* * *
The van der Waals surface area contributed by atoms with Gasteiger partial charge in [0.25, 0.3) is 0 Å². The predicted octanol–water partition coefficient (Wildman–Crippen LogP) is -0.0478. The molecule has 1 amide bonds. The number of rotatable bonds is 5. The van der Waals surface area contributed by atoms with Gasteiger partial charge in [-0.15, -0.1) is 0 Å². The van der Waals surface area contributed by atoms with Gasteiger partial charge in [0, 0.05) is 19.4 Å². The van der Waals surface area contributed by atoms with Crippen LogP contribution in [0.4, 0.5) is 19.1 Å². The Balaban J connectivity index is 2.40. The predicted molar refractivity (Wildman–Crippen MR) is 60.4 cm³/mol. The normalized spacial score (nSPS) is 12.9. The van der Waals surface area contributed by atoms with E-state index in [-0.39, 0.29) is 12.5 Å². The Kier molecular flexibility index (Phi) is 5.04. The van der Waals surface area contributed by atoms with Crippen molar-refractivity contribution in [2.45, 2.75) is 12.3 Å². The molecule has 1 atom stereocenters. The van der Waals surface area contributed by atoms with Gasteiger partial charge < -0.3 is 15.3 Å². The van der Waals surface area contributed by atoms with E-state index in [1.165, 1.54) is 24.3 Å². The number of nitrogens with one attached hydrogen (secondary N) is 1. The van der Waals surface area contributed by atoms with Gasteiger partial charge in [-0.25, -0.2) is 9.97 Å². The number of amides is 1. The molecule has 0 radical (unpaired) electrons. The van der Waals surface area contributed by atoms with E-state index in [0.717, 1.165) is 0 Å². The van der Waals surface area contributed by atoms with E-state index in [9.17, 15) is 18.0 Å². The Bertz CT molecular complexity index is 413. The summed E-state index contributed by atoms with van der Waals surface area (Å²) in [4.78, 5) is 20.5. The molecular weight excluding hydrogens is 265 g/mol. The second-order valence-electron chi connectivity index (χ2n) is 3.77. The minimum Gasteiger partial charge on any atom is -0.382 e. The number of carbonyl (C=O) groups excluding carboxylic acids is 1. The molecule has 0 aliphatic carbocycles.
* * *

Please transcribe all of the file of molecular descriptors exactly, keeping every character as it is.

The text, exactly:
The van der Waals surface area contributed by atoms with Gasteiger partial charge in [0.25, 0.3) is 0 Å². The predicted octanol–water partition coefficient (Wildman–Crippen LogP) is -0.0478. The molecule has 1 amide bonds. The number of rotatable bonds is 5. The van der Waals surface area contributed by atoms with Gasteiger partial charge in [-0.15, -0.1) is 0 Å². The van der Waals surface area contributed by atoms with Gasteiger partial charge in [0, 0.05) is 19.4 Å². The van der Waals surface area contributed by atoms with Crippen LogP contribution in [0.4, 0.5) is 19.1 Å². The Balaban J connectivity index is 2.40. The predicted molar refractivity (Wildman–Crippen MR) is 60.4 cm³/mol. The normalized spacial score (nSPS) is 12.9. The van der Waals surface area contributed by atoms with E-state index in [-0.39, 0.29) is 12.5 Å². The Kier molecular flexibility index (Phi) is 5.04. The van der Waals surface area contributed by atoms with Crippen molar-refractivity contribution in [2.45, 2.75) is 12.3 Å². The molecule has 1 atom stereocenters. The van der Waals surface area contributed by atoms with Gasteiger partial charge < -0.3 is 15.3 Å². The van der Waals surface area contributed by atoms with E-state index in [1.165, 1.54) is 24.3 Å². The number of nitrogens with one attached hydrogen (secondary N) is 1. The van der Waals surface area contributed by atoms with Gasteiger partial charge in [-0.25, -0.2) is 9.97 Å². The number of amides is 1. The molecule has 0 radical (unpaired) electrons. The van der Waals surface area contributed by atoms with E-state index in [0.717, 1.165) is 0 Å². The van der Waals surface area contributed by atoms with E-state index in [9.17, 15) is 18.0 Å². The Bertz CT molecular complexity index is 413. The summed E-state index contributed by atoms with van der Waals surface area (Å²) in [4.78, 5) is 20.5. The molecular weight excluding hydrogens is 265 g/mol. The second-order valence-electron chi connectivity index (χ2n) is 3.77. The minimum Gasteiger partial charge on any atom is -0.382 e. The number of carbonyl (C=O) groups excluding carboxylic acids is 1. The molecule has 0 aliphatic carbocycles.